CHICAGO – The now familiar term “Asperger’s disorder” is being dropped. And abnormally bad and frequent temper tantrums will be given a scientific-sounding diagnosis called DMDD. But “dyslexia” and other learning disorders remain. The revisions come in the first major rewrite in nearly 20 years of the diagnostic guide used by the nation’s psychiatrists. Changes were approved Saturday. Full details of all the revisions will come next May when the American Psychiatric Association’s new diagnostic manual is published.
The change is possibly NOT as tragic as many might think. I have never thought that Asperger’s Syndrome should be considered ‘Autism.’ Classic autism characteristics are virtually the opposite with a few common struggles – primarily to do with social development. My 13 year old son with Asperger’s Syndrome is learning and he will always be learning to understand others who refuse to try and understand him.
The biggest problem is that the vast majority of today’s society can’t give anyone or anything more than a few seconds of their time. People with Asperger’s Syndrome operate on a different time clock. People like Albert Einstein and Charles Schulz for example. Both of these amazing men changed the world for the better. Both of these amazing men has Asperger’s Syndrome.
Will a label – or lack of a label – change who the person is? Perhaps. When a person who struggles to function in a world that doesn’t support his needs is forced to do so unaided it reminds me of the scenario where a duck and a turtle must compete by racing to the top of the tree.
While the benefits for those diagnosed with Asperger’s Syndrome will most likely take a nose-dive, the numbers of those who will display characteristics will, most likely, continue to rise. Insurance companies, schools and medical providers will be scrambling for some time to adjust to the change.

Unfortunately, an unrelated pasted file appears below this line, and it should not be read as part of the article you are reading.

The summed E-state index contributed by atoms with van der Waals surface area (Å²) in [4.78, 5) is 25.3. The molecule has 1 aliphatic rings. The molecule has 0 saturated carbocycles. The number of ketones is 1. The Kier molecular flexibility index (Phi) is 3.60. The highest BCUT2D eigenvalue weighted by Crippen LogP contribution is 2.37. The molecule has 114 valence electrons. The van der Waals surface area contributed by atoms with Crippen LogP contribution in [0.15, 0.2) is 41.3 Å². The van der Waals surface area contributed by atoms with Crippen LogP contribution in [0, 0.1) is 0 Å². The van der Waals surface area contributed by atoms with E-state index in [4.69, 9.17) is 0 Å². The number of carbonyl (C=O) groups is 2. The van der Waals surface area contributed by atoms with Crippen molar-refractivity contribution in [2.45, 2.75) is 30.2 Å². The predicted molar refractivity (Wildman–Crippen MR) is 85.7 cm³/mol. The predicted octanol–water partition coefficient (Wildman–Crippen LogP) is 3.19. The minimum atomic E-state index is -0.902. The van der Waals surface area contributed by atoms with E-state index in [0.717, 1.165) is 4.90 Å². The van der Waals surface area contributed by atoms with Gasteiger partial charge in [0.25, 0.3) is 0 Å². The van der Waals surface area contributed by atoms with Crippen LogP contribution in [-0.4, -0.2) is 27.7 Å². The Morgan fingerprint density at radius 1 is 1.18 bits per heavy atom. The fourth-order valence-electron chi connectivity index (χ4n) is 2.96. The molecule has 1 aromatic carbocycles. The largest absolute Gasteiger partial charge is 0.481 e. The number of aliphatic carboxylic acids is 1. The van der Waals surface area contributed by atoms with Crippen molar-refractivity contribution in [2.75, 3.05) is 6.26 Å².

I wonder if there is any possibility that those scrambling will begin to understand what it’s like for the people dependent on them to make the right decisions.
The message of Asperger’s Syndrome could not be better portrayed (in my opinion) than by my 10-year-old son Oliver, who wrote his first book: Asperger’s Rhymes with Bass Burgers.
I also welcome those with autism or those who are making a difference for others with autism to connect with me for inclusion in this column because we ALL need to think Beyond the Spectrum.
Proud to be the mom of two incredibly awesome boys! One just happens to have Asperger’s Syndrome. Both teach me how to be grateful for life every day.
Rhonda Spellman is an award winning author, professional speaker, autism advocate and coach. A published author at 17, she has since worked in many areas of the writing / publishing / media field. When a form of autism took her son’s voice in 2001 and threatened to take his ability to live a normal life, she began to search for better answers. Rhonda self-published her first children’s book – an EVVY award winner, in 2003, a short two months before her first son was diagnosed with autism. Her second book, based on small emperor penguin who gives children a message, “You don’t have to BE big to DO big things” was picked up by a major publisher in 2008. Rhonda’s third book, “The Journey Home from Autism“, is based on over 7,000 logged hours of research was released on January 1, 2010. It has won a 1st place INDIE Excellence award and an EVVY award. In January, 2013, she published her 10-year-old son’s first book, “Asperger’s Rhymes with Bass Burgers“. Her programs for children and adults, her website and her column “Beyond the Spectrum” are designed to educate and enrich life ~ in all of our many shapes, colors and forms. Her online sites include: AutismWithRhonda.com, Linkedin.com/in/RhondaSpellman, Facebook.com/RhondaSpellman, http://www.youtube.com/artospress, She can be reached at Rhonda@RhondaSpellman.com